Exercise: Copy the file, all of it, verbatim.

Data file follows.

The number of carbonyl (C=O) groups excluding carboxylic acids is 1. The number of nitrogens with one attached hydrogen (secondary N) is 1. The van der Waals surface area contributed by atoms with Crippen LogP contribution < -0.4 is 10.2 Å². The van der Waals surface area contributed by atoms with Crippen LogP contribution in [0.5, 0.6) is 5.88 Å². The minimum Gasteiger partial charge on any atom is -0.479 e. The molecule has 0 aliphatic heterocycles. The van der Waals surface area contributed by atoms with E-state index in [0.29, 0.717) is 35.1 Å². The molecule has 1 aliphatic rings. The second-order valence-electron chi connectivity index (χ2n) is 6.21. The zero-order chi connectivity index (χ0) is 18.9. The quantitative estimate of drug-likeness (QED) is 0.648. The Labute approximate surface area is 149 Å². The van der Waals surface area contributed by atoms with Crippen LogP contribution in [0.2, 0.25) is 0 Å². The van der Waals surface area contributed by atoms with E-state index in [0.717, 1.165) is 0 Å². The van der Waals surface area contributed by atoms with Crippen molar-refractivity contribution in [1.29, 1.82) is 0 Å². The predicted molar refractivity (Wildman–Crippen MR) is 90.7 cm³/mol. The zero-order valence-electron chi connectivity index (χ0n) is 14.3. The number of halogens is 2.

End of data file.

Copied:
The number of carbonyl (C=O) groups excluding carboxylic acids is 1. The number of nitrogens with one attached hydrogen (secondary N) is 1. The van der Waals surface area contributed by atoms with Crippen LogP contribution < -0.4 is 10.2 Å². The van der Waals surface area contributed by atoms with Crippen LogP contribution in [0.5, 0.6) is 5.88 Å². The minimum Gasteiger partial charge on any atom is -0.479 e. The molecule has 0 aliphatic heterocycles. The van der Waals surface area contributed by atoms with E-state index in [0.29, 0.717) is 35.1 Å². The molecule has 1 aliphatic rings. The second-order valence-electron chi connectivity index (χ2n) is 6.21. The zero-order chi connectivity index (χ0) is 18.9. The quantitative estimate of drug-likeness (QED) is 0.648. The Labute approximate surface area is 149 Å². The van der Waals surface area contributed by atoms with Crippen LogP contribution in [0.2, 0.25) is 0 Å². The van der Waals surface area contributed by atoms with E-state index in [0.717, 1.165) is 0 Å². The van der Waals surface area contributed by atoms with Crippen molar-refractivity contribution in [1.29, 1.82) is 0 Å². The predicted molar refractivity (Wildman–Crippen MR) is 90.7 cm³/mol. The zero-order valence-electron chi connectivity index (χ0n) is 14.3. The number of halogens is 2.